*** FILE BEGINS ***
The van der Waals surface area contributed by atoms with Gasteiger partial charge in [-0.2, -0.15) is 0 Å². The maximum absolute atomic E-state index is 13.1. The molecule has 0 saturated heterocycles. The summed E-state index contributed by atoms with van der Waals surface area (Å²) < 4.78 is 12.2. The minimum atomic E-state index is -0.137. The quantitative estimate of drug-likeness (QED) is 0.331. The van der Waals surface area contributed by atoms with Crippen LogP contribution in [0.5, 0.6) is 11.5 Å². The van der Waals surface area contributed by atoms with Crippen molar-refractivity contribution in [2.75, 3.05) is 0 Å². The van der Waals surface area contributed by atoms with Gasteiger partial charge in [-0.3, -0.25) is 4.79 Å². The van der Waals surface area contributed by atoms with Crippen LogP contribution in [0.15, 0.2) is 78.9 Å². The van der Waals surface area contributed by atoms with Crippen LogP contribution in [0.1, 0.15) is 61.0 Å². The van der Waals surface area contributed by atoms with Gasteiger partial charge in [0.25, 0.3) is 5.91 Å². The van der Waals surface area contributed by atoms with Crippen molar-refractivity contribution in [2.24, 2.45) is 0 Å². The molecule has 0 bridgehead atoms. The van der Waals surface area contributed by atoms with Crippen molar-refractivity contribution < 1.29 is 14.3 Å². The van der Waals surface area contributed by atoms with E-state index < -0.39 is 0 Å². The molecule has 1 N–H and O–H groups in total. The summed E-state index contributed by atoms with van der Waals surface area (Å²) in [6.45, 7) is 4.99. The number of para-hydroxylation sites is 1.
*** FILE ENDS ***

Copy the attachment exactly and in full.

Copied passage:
The van der Waals surface area contributed by atoms with Gasteiger partial charge in [-0.2, -0.15) is 0 Å². The maximum absolute atomic E-state index is 13.1. The molecule has 0 saturated heterocycles. The summed E-state index contributed by atoms with van der Waals surface area (Å²) < 4.78 is 12.2. The minimum atomic E-state index is -0.137. The quantitative estimate of drug-likeness (QED) is 0.331. The van der Waals surface area contributed by atoms with Crippen LogP contribution in [0.5, 0.6) is 11.5 Å². The van der Waals surface area contributed by atoms with Crippen molar-refractivity contribution in [2.75, 3.05) is 0 Å². The van der Waals surface area contributed by atoms with Gasteiger partial charge in [-0.3, -0.25) is 4.79 Å². The van der Waals surface area contributed by atoms with Crippen LogP contribution in [0.15, 0.2) is 78.9 Å². The van der Waals surface area contributed by atoms with Crippen LogP contribution in [0.1, 0.15) is 61.0 Å². The van der Waals surface area contributed by atoms with Gasteiger partial charge in [0.25, 0.3) is 5.91 Å². The van der Waals surface area contributed by atoms with Crippen molar-refractivity contribution in [2.24, 2.45) is 0 Å². The molecule has 0 bridgehead atoms. The van der Waals surface area contributed by atoms with Crippen molar-refractivity contribution < 1.29 is 14.3 Å². The van der Waals surface area contributed by atoms with E-state index < -0.39 is 0 Å². The molecule has 1 N–H and O–H groups in total. The summed E-state index contributed by atoms with van der Waals surface area (Å²) in [6.45, 7) is 4.99. The number of para-hydroxylation sites is 1.